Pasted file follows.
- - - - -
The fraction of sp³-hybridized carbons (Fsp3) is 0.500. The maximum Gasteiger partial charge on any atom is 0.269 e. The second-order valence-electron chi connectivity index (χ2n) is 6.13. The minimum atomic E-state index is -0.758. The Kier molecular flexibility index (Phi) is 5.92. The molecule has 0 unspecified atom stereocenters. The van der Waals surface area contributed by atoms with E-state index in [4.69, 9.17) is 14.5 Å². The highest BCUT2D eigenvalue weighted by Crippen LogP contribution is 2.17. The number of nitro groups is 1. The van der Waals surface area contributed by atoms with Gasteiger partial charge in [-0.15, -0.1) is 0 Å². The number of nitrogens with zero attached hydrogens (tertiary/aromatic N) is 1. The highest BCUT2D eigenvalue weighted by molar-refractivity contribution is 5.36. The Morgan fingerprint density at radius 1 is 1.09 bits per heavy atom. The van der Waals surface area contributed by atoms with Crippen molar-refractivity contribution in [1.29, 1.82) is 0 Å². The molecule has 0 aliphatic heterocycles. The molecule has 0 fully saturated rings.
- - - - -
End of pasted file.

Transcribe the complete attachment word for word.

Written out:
The fraction of sp³-hybridized carbons (Fsp3) is 0.500. The maximum Gasteiger partial charge on any atom is 0.269 e. The second-order valence-electron chi connectivity index (χ2n) is 6.13. The minimum atomic E-state index is -0.758. The Kier molecular flexibility index (Phi) is 5.92. The molecule has 0 unspecified atom stereocenters. The van der Waals surface area contributed by atoms with E-state index in [4.69, 9.17) is 14.5 Å². The highest BCUT2D eigenvalue weighted by Crippen LogP contribution is 2.17. The number of nitro groups is 1. The van der Waals surface area contributed by atoms with Gasteiger partial charge in [-0.15, -0.1) is 0 Å². The number of nitrogens with zero attached hydrogens (tertiary/aromatic N) is 1. The highest BCUT2D eigenvalue weighted by molar-refractivity contribution is 5.36. The Morgan fingerprint density at radius 1 is 1.09 bits per heavy atom. The van der Waals surface area contributed by atoms with Crippen molar-refractivity contribution in [1.29, 1.82) is 0 Å². The molecule has 0 aliphatic heterocycles. The molecule has 0 fully saturated rings.